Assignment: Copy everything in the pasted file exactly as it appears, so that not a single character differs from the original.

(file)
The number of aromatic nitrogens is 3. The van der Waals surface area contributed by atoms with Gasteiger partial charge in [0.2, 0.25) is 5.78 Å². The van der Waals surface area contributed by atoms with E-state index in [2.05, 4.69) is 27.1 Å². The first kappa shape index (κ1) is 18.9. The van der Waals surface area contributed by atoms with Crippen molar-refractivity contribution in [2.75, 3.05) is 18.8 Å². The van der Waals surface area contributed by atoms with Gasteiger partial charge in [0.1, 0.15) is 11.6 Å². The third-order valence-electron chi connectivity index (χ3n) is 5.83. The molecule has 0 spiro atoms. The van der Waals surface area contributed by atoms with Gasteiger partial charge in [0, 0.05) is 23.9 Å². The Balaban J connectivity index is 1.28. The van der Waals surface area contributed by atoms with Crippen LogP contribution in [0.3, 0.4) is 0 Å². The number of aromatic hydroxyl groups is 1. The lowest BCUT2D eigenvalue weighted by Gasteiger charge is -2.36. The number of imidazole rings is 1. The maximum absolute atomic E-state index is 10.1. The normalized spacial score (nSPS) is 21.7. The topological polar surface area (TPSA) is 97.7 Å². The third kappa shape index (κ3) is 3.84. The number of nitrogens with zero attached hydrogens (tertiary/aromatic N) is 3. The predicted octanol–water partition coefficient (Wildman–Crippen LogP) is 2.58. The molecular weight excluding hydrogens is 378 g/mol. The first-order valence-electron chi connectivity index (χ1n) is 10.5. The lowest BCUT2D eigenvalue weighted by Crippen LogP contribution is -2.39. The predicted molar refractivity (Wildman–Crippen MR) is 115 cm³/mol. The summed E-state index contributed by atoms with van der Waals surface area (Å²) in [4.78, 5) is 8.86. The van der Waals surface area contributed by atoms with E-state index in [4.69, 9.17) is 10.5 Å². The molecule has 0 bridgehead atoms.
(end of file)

The number of aromatic nitrogens is 3. The van der Waals surface area contributed by atoms with Gasteiger partial charge in [0.2, 0.25) is 5.78 Å². The van der Waals surface area contributed by atoms with E-state index in [2.05, 4.69) is 27.1 Å². The first kappa shape index (κ1) is 18.9. The van der Waals surface area contributed by atoms with Crippen molar-refractivity contribution in [2.75, 3.05) is 18.8 Å². The van der Waals surface area contributed by atoms with Gasteiger partial charge in [0.1, 0.15) is 11.6 Å². The third-order valence-electron chi connectivity index (χ3n) is 5.83. The molecule has 0 spiro atoms. The van der Waals surface area contributed by atoms with Gasteiger partial charge in [0, 0.05) is 23.9 Å². The Balaban J connectivity index is 1.28. The van der Waals surface area contributed by atoms with Crippen LogP contribution in [0.3, 0.4) is 0 Å². The number of aromatic hydroxyl groups is 1. The lowest BCUT2D eigenvalue weighted by Gasteiger charge is -2.36. The number of imidazole rings is 1. The maximum absolute atomic E-state index is 10.1. The normalized spacial score (nSPS) is 21.7. The topological polar surface area (TPSA) is 97.7 Å². The third kappa shape index (κ3) is 3.84. The number of nitrogens with zero attached hydrogens (tertiary/aromatic N) is 3. The predicted octanol–water partition coefficient (Wildman–Crippen LogP) is 2.58. The molecular weight excluding hydrogens is 378 g/mol. The first-order valence-electron chi connectivity index (χ1n) is 10.5. The lowest BCUT2D eigenvalue weighted by Crippen LogP contribution is -2.39. The predicted molar refractivity (Wildman–Crippen MR) is 115 cm³/mol. The summed E-state index contributed by atoms with van der Waals surface area (Å²) in [4.78, 5) is 8.86. The van der Waals surface area contributed by atoms with E-state index in [4.69, 9.17) is 10.5 Å². The molecule has 0 bridgehead atoms.